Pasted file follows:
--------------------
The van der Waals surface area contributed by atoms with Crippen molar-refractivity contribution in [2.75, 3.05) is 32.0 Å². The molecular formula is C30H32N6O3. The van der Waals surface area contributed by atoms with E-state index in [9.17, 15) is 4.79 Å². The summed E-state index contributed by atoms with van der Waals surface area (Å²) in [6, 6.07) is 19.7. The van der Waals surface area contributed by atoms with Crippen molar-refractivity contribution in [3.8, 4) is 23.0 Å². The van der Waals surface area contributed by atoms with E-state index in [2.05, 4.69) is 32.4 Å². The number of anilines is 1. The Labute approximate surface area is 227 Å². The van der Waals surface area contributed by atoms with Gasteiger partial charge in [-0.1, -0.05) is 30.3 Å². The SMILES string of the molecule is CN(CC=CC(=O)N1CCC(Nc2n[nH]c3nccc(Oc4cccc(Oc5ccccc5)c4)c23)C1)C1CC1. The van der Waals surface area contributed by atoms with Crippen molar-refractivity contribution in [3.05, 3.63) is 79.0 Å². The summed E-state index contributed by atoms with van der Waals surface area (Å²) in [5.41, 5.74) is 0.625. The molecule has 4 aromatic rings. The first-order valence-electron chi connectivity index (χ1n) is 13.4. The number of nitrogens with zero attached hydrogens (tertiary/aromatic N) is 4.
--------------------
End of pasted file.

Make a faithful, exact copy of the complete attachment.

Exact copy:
The van der Waals surface area contributed by atoms with Crippen molar-refractivity contribution in [2.75, 3.05) is 32.0 Å². The molecular formula is C30H32N6O3. The van der Waals surface area contributed by atoms with E-state index in [9.17, 15) is 4.79 Å². The summed E-state index contributed by atoms with van der Waals surface area (Å²) in [6, 6.07) is 19.7. The van der Waals surface area contributed by atoms with Crippen molar-refractivity contribution in [3.8, 4) is 23.0 Å². The van der Waals surface area contributed by atoms with E-state index in [2.05, 4.69) is 32.4 Å². The number of anilines is 1. The Labute approximate surface area is 227 Å². The van der Waals surface area contributed by atoms with Gasteiger partial charge in [-0.1, -0.05) is 30.3 Å². The SMILES string of the molecule is CN(CC=CC(=O)N1CCC(Nc2n[nH]c3nccc(Oc4cccc(Oc5ccccc5)c4)c23)C1)C1CC1. The van der Waals surface area contributed by atoms with Crippen molar-refractivity contribution in [3.05, 3.63) is 79.0 Å². The summed E-state index contributed by atoms with van der Waals surface area (Å²) in [5.41, 5.74) is 0.625. The molecule has 4 aromatic rings. The first-order valence-electron chi connectivity index (χ1n) is 13.4. The number of nitrogens with zero attached hydrogens (tertiary/aromatic N) is 4.